This particular boat's fitted with five bilge pumps, electric bilge pumps, automatic bilge pumps. They're all marked here where they are in the boat. If these can be manually overridden, been turned on. Otherwise they will automatically come out if there's any water. So if a light comes up on my dash, that lets me know that I've got water in that particular area. If all else fails, we do have a manual override pump, which we need to know where that is. We simply grab our lever, insert the handle, and then we start pumping.
First aid kit. Boats can be a hazardous environment. We've got a lot of sharp objects, we've got hooks, we've got burn potentials, so we need to have everything to be able to treat that onboard the boat.
Bailing buckets are always great to have. Some of these soft buckets we find are good because you can actually get them into different positions, but we carry multiple buckets. There'll be some in here and we'll have some in the engine room as well as we'll have some in the garage.
Important safety features that you can put on a boat. We've got rear cameras. Obviously we can keep an eye on what's going on when we are docking or if we've got people out the back, we can keep an eye on what's going on. There we go. Keep an eye on him and see where he goes down to the back. We've also got some paddle boards on the back. We can keep an eye on those when we're traveling. Make sure we don't lose anything over the back. We also have engine room cameras. We've been in situations where we picked things up and we can actually, you'll actually see the filters if there's anything swirling around inside the filters.
So we need to know we've got enough fuel for the journey we plan on taking, so we need to know what's on board and we do that. We obviously have our gauge, which tells us here, but we also run trip meters. So this gives us actual numbers. We record those each time because sometimes your percentage gauges can't be totally relied on. We understand our fuel burnt. We also make sure we have redundancy. We don't like to go any less than having a 10% redundancy at an absolute minimum.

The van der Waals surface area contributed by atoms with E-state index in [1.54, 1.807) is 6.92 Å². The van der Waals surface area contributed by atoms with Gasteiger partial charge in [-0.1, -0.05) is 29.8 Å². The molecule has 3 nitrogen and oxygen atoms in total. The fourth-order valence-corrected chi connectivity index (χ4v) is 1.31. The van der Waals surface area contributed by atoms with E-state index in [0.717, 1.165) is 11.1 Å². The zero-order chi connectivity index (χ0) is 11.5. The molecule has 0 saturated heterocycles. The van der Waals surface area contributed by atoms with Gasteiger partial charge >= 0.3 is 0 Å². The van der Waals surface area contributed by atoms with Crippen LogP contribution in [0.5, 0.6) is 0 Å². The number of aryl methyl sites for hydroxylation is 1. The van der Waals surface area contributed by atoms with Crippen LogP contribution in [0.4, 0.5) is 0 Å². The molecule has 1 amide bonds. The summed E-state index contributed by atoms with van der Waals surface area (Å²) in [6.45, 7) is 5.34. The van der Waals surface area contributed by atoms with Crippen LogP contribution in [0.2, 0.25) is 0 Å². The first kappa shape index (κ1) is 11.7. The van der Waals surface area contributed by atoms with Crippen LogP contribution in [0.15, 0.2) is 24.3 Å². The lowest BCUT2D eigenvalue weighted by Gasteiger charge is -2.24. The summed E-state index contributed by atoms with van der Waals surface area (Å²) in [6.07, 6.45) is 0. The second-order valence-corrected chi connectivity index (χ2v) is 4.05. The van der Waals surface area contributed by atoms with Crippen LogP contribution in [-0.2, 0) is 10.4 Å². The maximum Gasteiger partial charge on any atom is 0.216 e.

Very important. Obviously if you're doing coastal cruising, as you know how much water you've got on board, you can see here we've got fresh water, we're down to 37%. We've got our black tank, but you always need to make sure you've got water. Very important for offshore. And usually have as well as having a separate source of water in case for some reason you you've lost all the water. We've got twin tanks.
Prior to us going out at sea, we need to secure everything to make sure that we've got nothing getting come. Open drawers for example. So here we have our fridges, we've got latches on there. Make sure we shut all our latches to give them a solid lock and as well as all our drawers. You notice here we've also got some of the items we have on the bench. If we've got reasonable sea conditions, we simply put them on here. They've fastened with our oven retainers so that they won't actually fall off onto the floor. If we're in really, really rough conditions, we would actually take these, and stow them right down on the floor or put them away. But under general circumstances, just for normal operation, we can simply put them there and they won't slip off.
Heightened risk with boats is not pushing the boat beyond its capabilities, so know what your boat's capable of doing before you head out and do your coastal cruising. There's also heightened risks for people of an age or people that can't swim or people with medical conditions. So make sure you understand the people you've got on board, or if you are one of those people, you are a skipper for example. Just make sure you stay within your limits and what you're comfortable with. Obviously you have a heightened risk at night time. If you're staying overnight, it's harder to see the dangers and as well as drifting anchors slipping. You've got to be well aware and at vigilant at all times.
There's no point having it if people don't know where it is and don't know how to use it. So before you head off, have a brief and spend some time. A lot of time you're taking guests on board your boat, they haven't been boating before. They're there to experience the boating, but they don't know how to put a life jacket on. So spend the time and just show them how they work and where everything is and what it's actually used for.
Safety features. If someone's really in the way, you can always just give them the horn.